My small town bank

I ventured into the local branch of my bank yesterday.

This has been my bank for over a decade.

All of the tellers were new. 

I needed a photo ID to make a deposit and check on my balance.

The branch manager was new.

Gone are the days of walking in and chatting with the tellers and/or the branch manager.

Also gone are the days of running into the bank’s employees at the Farmers’ Market or around town. 

They don’t live here.

They are just passing through.

I know that I should be grateful that the bank is still open when so many branch offices are closed.

Also, I should be grateful that I can walk into the branch without an appointment.

Yet, I miss the old days.

The staff knew me and I knew them.

Sigh.

What’s the big deal?

What’s so hard about wearing a mask?

I wear one while exercising at the gym.

I wear one dining in a restaurant until my food is served.

I wear one in my drawing class.

Wherever I go, I am happy to do my part.

I don’t like wearing a mask but I accept wearing it for the greater good.

I wish everyone else felt the same.

Crying in church

I don’t cry very much.

In fact, I wish I could cry easily  and more often.

Over the years I have learned to maintain control.  

My emotions are contained.

I wear a happy face. 

Masks and sunglasses have helped maintain my facade.  

Unless I am in church.  Then my guard is down and tears come easily.   

“Amazing Grace” did it for me this past Sunday.

The healing grace of a good cry.

Does a body good.

Thursday’s Child

Thursday is the day I was born, eons ago in a galaxy far, far away.

Not really eons ago and not really in a galaxy far, far away. Continue reading “Thursday’s Child”

My last day

Writing in my daily journal, which is often a dumping ground for what’s happening in my life that day, I realized that this could be my last day.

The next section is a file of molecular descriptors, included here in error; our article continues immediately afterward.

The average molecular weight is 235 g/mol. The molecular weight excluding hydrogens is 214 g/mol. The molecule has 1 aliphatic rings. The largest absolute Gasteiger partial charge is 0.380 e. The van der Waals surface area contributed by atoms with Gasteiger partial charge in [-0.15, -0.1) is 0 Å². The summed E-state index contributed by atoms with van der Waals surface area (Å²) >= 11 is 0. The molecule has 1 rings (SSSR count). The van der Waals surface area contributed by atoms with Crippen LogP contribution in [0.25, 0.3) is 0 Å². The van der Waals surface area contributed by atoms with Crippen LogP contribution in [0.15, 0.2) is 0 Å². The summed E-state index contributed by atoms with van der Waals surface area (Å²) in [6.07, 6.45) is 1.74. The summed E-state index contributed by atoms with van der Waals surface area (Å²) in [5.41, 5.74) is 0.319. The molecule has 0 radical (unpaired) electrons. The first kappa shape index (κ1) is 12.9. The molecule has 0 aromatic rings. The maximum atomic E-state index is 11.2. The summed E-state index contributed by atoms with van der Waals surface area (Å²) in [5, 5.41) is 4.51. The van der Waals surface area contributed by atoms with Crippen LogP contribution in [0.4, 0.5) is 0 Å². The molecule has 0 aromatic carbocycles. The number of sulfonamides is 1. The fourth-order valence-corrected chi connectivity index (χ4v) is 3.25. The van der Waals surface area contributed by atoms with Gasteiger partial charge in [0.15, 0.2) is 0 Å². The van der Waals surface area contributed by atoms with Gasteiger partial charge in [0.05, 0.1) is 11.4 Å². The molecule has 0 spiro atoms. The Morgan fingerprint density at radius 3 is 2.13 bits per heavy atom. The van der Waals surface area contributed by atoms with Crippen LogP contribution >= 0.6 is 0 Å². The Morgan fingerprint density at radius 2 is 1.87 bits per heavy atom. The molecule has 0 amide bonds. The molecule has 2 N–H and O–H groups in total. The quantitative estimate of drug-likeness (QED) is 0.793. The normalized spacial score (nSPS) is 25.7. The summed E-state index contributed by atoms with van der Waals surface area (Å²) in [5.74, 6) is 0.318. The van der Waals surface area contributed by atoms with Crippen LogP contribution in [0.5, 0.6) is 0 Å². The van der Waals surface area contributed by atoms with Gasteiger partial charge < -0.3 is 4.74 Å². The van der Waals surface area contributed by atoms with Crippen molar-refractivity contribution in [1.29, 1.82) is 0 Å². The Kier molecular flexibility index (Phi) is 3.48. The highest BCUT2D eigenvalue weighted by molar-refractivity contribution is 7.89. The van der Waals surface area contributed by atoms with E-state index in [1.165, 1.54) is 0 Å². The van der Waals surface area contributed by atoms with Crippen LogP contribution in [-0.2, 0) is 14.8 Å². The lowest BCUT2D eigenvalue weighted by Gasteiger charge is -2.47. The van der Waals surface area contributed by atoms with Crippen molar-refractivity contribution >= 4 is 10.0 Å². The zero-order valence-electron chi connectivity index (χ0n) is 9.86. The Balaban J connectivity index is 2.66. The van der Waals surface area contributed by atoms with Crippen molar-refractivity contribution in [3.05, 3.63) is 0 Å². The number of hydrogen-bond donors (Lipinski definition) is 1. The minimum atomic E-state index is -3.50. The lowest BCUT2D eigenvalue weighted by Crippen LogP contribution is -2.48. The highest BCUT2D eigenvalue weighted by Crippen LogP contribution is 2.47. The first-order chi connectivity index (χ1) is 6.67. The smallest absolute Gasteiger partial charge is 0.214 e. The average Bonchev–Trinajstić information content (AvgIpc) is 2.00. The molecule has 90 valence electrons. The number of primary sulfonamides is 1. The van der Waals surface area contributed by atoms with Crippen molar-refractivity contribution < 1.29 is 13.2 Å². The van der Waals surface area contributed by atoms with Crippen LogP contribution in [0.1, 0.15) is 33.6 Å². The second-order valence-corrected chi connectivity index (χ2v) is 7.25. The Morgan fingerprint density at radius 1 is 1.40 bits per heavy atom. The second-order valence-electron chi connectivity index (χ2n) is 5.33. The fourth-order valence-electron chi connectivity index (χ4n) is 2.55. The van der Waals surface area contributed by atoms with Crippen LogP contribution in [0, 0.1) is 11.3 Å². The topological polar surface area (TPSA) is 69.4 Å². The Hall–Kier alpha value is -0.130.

Seriously, what if today turned out to be my last day? 

Continue reading “My last day”

Happy Birthday Son

~Photo by Ben Mack, http://www.oceanfeels.com/pexels.com~

Today is my son’s birthday.

I could tell many stories about him but this is a favorite.

He joined a year-round swim team the summer he was 12. He suffered from asthma and was a wheezy, underweight kid. We thought it would be good for him. It turns out we were right. (Score one for the parents!) By the end of the summer his breathing was so much better and he was less dependent on his inhaler.

Also at the end of summer was his first meet and he was swimming a 500 for his team. This means swimming the length of the 25 yard pool 20 times. It is a marathon especially for a beginner.

His swimming was much better after taking lessons and practicing all summer. Even so, he was no match for kids who  had been in the program since kindergarten.

The 500 started and the other kids literally swam laps around him and the event was over. The official told him he did not have to finish if he didn’t want to.

The other kids were finished but he decided to stay in the pool and finish the job.

The other kids and the parents all waited while this lone swimmer, this little skinny kid, swam back and forth to complete 20 laps. He finished.

He exited the pool to applause and cheers.

He didn’t win any medals that day. but he was a champion.

Georgia on my mind

I am on hold right now to order missing parts for a new bookcase that I ordered online. 

Every few minutes a recording updates me on my place in line, reminds me how much my patience is appreciated, and exhorts me to “remain on the line”. 

What choice do I have?  It’s this or no parts.  

That’s how I feel about the elections today. 

I am on hold waiting for the results.  

 

Christmas Day 2020

 

It is cold and raining in Portland tonight.

The end of a long and sweet day.

I was not sure how the day would be.  I just wanted to get through it.  Continue reading “Christmas Day 2020”

The Long Game

~Photo by Josh Soreson (joshsorenson.com)

When I was a teenager I thought my parents did not know anything of consequence. 

In contrast, I knew everything.  

Ah, what a rude awakening life can be.  Continue reading “The Long Game”

To be at home…

To be at home is to be known.

It is to be loved for who you are.

It is to share a sense of common ground, common interest, pursuits, and values with others who truly care about you.

In community after community I’ve met lonely people who felt homeless even though they had a roof over their heads Continue reading “To be at home…”